The aerospace world has ever so slowly integrated improvements that have led to vast improvements in spaceflight hardware. Today a company can buy a micro machined integrated circuit chip weighing less than an ounce and uses a couple of watts of power that takes the place of a hugely expensive, complex, and moderately reliable set of inertial guidance components. This micro machined chip is also an order of magnitude more accurate than its macro mechanical ancestor. This same company can order off the shelf a flight qualified star field camera that weighs no more than a few pounds (most of that in the optics) that can locate a spacecraft in space and provide an attitude reference to within an arc second. This star field camera integrates the Yale bright star catalog of over 20,000 visible stars with a microprocessor that can take an image from its CCD of any section of the sky and match that with the catalog up to hundreds of times per second and output the data to a navigation computer. Today a spacecraft can carry a flash memory hard drive that has gigabytes of on board storage that also weighs no more than a few ounces that takes the place of unreliable, expensive, and heavy tape recorders.

Lets look at some other advances since that so called magical space age of the sixties. The solar array that is on the SkyLab flight copy at the Air and Space Museum in Washington DC has 2 centimeter by 2 centimeter solar cells that are eight percent efficient in converting sunlight into electrical energy. Today a company can buy off the shelf cells that are 4 X 8 centimeters or larger and are 28% efficient with custom cells that are over 30% efficient. Dr. Nevell Marzwell at NASA’s JPL led a group that demonstrated a cell at over 65% efficient as part of a recent space solar power effort. That advance alone revolutionizes space power. However, Congress and NASA defunded the effort at the point of success. Power supplies are dramatically smaller, lighter, and more efficient today. In 1968 the typical DC power supply on a spacecraft was about 70% efficient, that is 30% of the energy was wasted as heat in the act of conversion. Today anyone can buy DC power supplies that are typically 97% efficient. JPL has integrated Wind River’s VxWork’s real time operating system into the Spirit and Opportunity rovers to control the computers, sensors, and communications. This at a fraction of the cost of developing a system from scratch as was the case in Apollo. However, for all of these advances the cost of spacecraft have not really declined much over the past 40 years.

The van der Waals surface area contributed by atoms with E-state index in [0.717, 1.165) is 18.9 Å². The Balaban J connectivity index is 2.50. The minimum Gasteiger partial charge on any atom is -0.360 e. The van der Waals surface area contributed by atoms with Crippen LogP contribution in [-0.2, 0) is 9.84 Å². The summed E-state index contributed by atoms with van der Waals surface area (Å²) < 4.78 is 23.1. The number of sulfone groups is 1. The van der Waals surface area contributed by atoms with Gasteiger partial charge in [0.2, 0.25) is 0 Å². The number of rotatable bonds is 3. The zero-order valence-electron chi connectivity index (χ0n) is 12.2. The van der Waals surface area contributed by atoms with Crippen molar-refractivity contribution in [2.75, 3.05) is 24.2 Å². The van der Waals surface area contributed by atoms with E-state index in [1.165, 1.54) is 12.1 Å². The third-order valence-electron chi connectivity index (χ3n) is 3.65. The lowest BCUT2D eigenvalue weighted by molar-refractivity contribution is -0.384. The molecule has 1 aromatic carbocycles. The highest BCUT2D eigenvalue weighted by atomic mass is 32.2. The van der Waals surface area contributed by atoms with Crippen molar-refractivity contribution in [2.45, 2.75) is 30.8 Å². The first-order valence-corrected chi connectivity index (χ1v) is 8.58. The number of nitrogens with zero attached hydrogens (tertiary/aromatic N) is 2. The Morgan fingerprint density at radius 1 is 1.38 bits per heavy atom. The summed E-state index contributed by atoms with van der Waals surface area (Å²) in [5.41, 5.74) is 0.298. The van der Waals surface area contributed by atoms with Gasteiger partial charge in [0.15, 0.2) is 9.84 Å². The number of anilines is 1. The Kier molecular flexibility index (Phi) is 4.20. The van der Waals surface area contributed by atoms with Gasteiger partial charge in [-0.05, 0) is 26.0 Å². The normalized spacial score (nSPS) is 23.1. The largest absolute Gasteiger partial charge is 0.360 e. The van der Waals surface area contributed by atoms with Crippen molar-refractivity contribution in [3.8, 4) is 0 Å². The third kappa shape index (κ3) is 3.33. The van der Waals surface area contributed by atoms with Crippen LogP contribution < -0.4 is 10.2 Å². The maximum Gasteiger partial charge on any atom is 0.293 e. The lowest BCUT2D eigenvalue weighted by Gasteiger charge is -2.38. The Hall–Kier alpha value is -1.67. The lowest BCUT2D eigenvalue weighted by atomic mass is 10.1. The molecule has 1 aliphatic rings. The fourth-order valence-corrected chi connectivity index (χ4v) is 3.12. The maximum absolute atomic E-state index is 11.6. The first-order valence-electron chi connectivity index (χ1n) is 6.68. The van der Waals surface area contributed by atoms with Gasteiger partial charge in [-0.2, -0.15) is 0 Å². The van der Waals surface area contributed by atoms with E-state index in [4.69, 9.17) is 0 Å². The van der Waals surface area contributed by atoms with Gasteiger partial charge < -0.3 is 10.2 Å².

In Silicon Valley the intense glare of global competition drives a corporate culture where the primary question is not why as in the aerospace industry but why not? You might say, peoples lives are at stake in human spaceflight we can’t do it that way! Have you driven a modern car lately? From the firing of the valves (eliminating mechanical cam shafts), the overall engine timing (eliminating the mechanical rotary distributor), to the electronics that monitors and adjusts engine for optimum performance and fuel economy in real time, you put your life in the hands of a computer every day. The sensors in a car’s air bag have their origin in acceleration measurement units for inertial guidance systems. Real time computers and sensors such as this, multiplied by the millions, are on the road today. The automotive, semiconductor, and computer industry can serve as models of how reliability and production of silicon systems, woven together with robotics and human participants in the assembly process can be brought to bear to reduce the cost, improve the quality, and enable a Lunar/Mars development program within the budget proposed by the NASA administrator Okeefe and the President.